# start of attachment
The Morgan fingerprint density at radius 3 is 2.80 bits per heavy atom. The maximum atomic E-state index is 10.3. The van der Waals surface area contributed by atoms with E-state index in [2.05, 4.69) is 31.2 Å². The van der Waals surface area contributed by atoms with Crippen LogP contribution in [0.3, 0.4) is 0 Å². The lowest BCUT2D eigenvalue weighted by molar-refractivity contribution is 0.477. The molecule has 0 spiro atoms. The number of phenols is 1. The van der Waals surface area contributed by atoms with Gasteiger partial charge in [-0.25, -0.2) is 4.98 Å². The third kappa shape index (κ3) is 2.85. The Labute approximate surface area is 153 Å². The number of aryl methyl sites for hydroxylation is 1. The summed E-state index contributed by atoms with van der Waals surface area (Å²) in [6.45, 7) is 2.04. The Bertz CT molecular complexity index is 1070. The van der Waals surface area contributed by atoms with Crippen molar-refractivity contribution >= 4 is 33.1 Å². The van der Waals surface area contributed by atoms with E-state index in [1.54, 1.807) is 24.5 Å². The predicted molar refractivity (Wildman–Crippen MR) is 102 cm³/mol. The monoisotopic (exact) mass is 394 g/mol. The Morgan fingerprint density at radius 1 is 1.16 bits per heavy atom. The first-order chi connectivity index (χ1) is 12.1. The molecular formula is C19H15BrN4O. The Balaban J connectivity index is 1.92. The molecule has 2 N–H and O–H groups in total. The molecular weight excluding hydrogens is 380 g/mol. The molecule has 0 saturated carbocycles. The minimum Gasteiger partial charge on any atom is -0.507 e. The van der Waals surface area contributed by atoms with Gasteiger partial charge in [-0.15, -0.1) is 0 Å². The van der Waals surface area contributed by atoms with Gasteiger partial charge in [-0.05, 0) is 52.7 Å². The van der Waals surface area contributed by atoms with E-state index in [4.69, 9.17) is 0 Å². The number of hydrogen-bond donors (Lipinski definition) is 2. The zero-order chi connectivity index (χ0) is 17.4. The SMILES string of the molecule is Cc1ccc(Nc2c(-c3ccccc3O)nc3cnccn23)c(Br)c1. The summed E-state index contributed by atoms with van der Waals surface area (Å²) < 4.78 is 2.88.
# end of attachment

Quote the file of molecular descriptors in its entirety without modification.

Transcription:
The Morgan fingerprint density at radius 3 is 2.80 bits per heavy atom. The maximum atomic E-state index is 10.3. The van der Waals surface area contributed by atoms with E-state index in [2.05, 4.69) is 31.2 Å². The van der Waals surface area contributed by atoms with Crippen LogP contribution in [0.3, 0.4) is 0 Å². The lowest BCUT2D eigenvalue weighted by molar-refractivity contribution is 0.477. The molecule has 0 spiro atoms. The number of phenols is 1. The van der Waals surface area contributed by atoms with Gasteiger partial charge in [-0.25, -0.2) is 4.98 Å². The third kappa shape index (κ3) is 2.85. The Labute approximate surface area is 153 Å². The number of aryl methyl sites for hydroxylation is 1. The summed E-state index contributed by atoms with van der Waals surface area (Å²) in [6.45, 7) is 2.04. The Bertz CT molecular complexity index is 1070. The van der Waals surface area contributed by atoms with Crippen molar-refractivity contribution >= 4 is 33.1 Å². The van der Waals surface area contributed by atoms with E-state index in [1.54, 1.807) is 24.5 Å². The predicted molar refractivity (Wildman–Crippen MR) is 102 cm³/mol. The monoisotopic (exact) mass is 394 g/mol. The Morgan fingerprint density at radius 1 is 1.16 bits per heavy atom. The first-order chi connectivity index (χ1) is 12.1. The molecular formula is C19H15BrN4O. The Balaban J connectivity index is 1.92. The molecule has 2 N–H and O–H groups in total. The molecular weight excluding hydrogens is 380 g/mol. The molecule has 0 saturated carbocycles. The minimum Gasteiger partial charge on any atom is -0.507 e. The van der Waals surface area contributed by atoms with Gasteiger partial charge in [-0.15, -0.1) is 0 Å². The van der Waals surface area contributed by atoms with Gasteiger partial charge in [-0.05, 0) is 52.7 Å². The van der Waals surface area contributed by atoms with E-state index in [4.69, 9.17) is 0 Å². The number of hydrogen-bond donors (Lipinski definition) is 2. The zero-order chi connectivity index (χ0) is 17.4. The SMILES string of the molecule is Cc1ccc(Nc2c(-c3ccccc3O)nc3cnccn23)c(Br)c1. The summed E-state index contributed by atoms with van der Waals surface area (Å²) < 4.78 is 2.88.